We celebrated because weaEUR(TM)ve come so far aEUR" the scientific and technological advances of the past few decades have transformed the way we live, what we know about disease, how weaEUR(TM)re searching for treatments, and how weaEUR(TM)re delivering them to patients. Throughout the three days, we saw glimpses of the transformative power of science and research:
• Progress against HIV. First, from the vantage points of many forces in HIV advocacy aEUR" including Anthony Fauci, director of the National Institute of Allergy and Infectious Diseases, and Earvin aEURoeMagicaEUR? Johnson, chairman and CEO of Magic Johnson Enterprises aEUR" two people who defied the odds of a disease that when it burst onto the scene 30 years ago was considered a death sentence. This progress was further crystallized as we heard at the NIH about aEURoeYesterdayaEUR(TM)s Progess and TomorrowaEUR(TM)s PromiseaEUR? from Timothy Ray Brown, the aEURoeBerlin patient,aEUR? the first person who has lived to tell the story of how he once had HIV.
• The power of the human genome. One of the largest collaborative efforts in science, which was led by NIH Director Dr. Francis Collins, is the sequencing of the human genome. Scientists were able to piece together, in order, the 3.2 billion nucleotides that encode our DNA, which is the blueprint for the cells of our body. Due to an incredible surge in the power of sequencing technology and plummeting costs, the idea that we may integrate sequencing into clinical care is closer than ever before. On the campus of NIH, we saw how the future of medicine is taking shape aEUR" today aEUR" thanks to the family of the 16-year-old Beery twins, Alexis and Noah aEUR" whose doctor used genetics to unlock the mystery of the twinsaEUR(TM) affliction. What they learned led to a precision treatment approach for the twinsaEUR(TM) rare muscular disorder, and they are leading virtually normal teenage lives today as a result.
We also heard about the development of the therapy Kalydeco, which treats cystic fibrosis patients with a specific gene mutation. Kalydeco, developed by Vertex Pharmaceuticals and the Cystic Fibrosis Foundation, is stunning proof that if you can get government, academia, nonprofit, pharmaceutical companies, and patients to work together for a common goalaEUR? you can literally change the world.
• Advances in rehabilitation medicine. We heard great optimism from Captain Dan Berschinski (retired), who lost both of his legs well above the knee and part of his hand in an attack in Afghanistan. He stood proudly in front of 1,000 leaders from across sectors, bluntly challenging us to stay focused on making medical research a priority, and in particular on his fellow veterans whose injuries are not as visible as his own, such as traumatic brain injury and depression. His remarks were further underscored by Paul Pasquina from Walter Reed and Geoff Ling from the Defense Advanced Research Projects Agency (DARPA), who showed us the vital importance of this research in treating combat-related injuries.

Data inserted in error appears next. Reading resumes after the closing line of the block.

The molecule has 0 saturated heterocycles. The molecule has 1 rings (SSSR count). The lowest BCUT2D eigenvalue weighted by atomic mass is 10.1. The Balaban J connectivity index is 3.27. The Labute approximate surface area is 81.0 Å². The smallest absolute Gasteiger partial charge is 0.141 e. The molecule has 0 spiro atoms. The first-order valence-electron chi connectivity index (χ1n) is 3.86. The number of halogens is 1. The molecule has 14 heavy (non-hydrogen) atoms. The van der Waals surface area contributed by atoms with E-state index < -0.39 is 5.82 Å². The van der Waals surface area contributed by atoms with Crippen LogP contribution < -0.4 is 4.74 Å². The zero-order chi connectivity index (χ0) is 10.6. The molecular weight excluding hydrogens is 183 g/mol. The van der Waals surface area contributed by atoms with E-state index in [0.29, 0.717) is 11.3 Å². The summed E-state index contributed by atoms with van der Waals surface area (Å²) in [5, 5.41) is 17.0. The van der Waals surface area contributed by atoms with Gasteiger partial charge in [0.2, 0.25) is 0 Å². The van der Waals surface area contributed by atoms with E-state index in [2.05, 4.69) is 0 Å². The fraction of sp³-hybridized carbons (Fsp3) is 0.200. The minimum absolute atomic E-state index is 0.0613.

• Better understanding of the crafty cancer cell. Cancer researchers are in relentless pursuit of therapies for all unmet needs. We heard from the worldaEUR(TM)s leading investigators about progress in areas such as molecularly targeted cancer drugs, which give patients substantially greater hope than was thought possible even a few years ago. New understanding of the genetic events that contribute to cancer, the survival strategies of tumors and the body's immune responses, adoptive immunotherapy, and other treatment options emerging from their laboratories are achieving increasing success in holding back cancer progression and turning once-fatal diseases into treatable conditions. Susan Lindquist, an MIT researcher, described how a proteinaEUR(TM)s unique structure is critical to its function and how disruptions to that structure can lead to serious health conditions, such as cancer.
We also heard from Winter Vinecki, a 13-year-old triathlete, who is racing to find a cure for prostate cancer after it claimed the life of her father a few years ago. As crafty as the cancer cell might be, we know that determined advocates like Winter will not rest until we win.
These are among the many patient and researcher stories that came to life in discussions about the power of science. Transformative solutions to many of our most significant challenges are possible aEUR" but only if we make science a national priority and reaffirm our commitment to supporting it.
Scientific breakthroughs, combined with public-health advances, underlie what is arguably the greatest accomplishment in human history: World-wide average life expectancy has more than doubled since 1900. This has fostered major social benefits and economic growth in this country and many others.
However, this growth is in jeopardy because of the threat of sequestration, the automatic budget cuts that will happen soon if Congress and the White House do not act. Many in the scientific community are concerned it will cause irreparable harm and cast a pall on the future of medical research and patients waiting for treatments and cures. Last week the Office of Management and Budget (OMB) released a report that laid out the aEURoedevastating impactaEUR? sequestration would have on scientific research.
Progress we lauded during the Celebration of Science may be halted if federal dollars are cut to the NIH, Food and Drug Administration, and other agencies involved in medical research and advancement.
The Celebration of Science showed why science matters aEUR" because of the innovative research being performed in labs in every state, because of the treatments and cures reaching bedsides for a variety of diseases, and because all sectors concerned with medical research can come together with a focus on patients. There is nothing that matters more.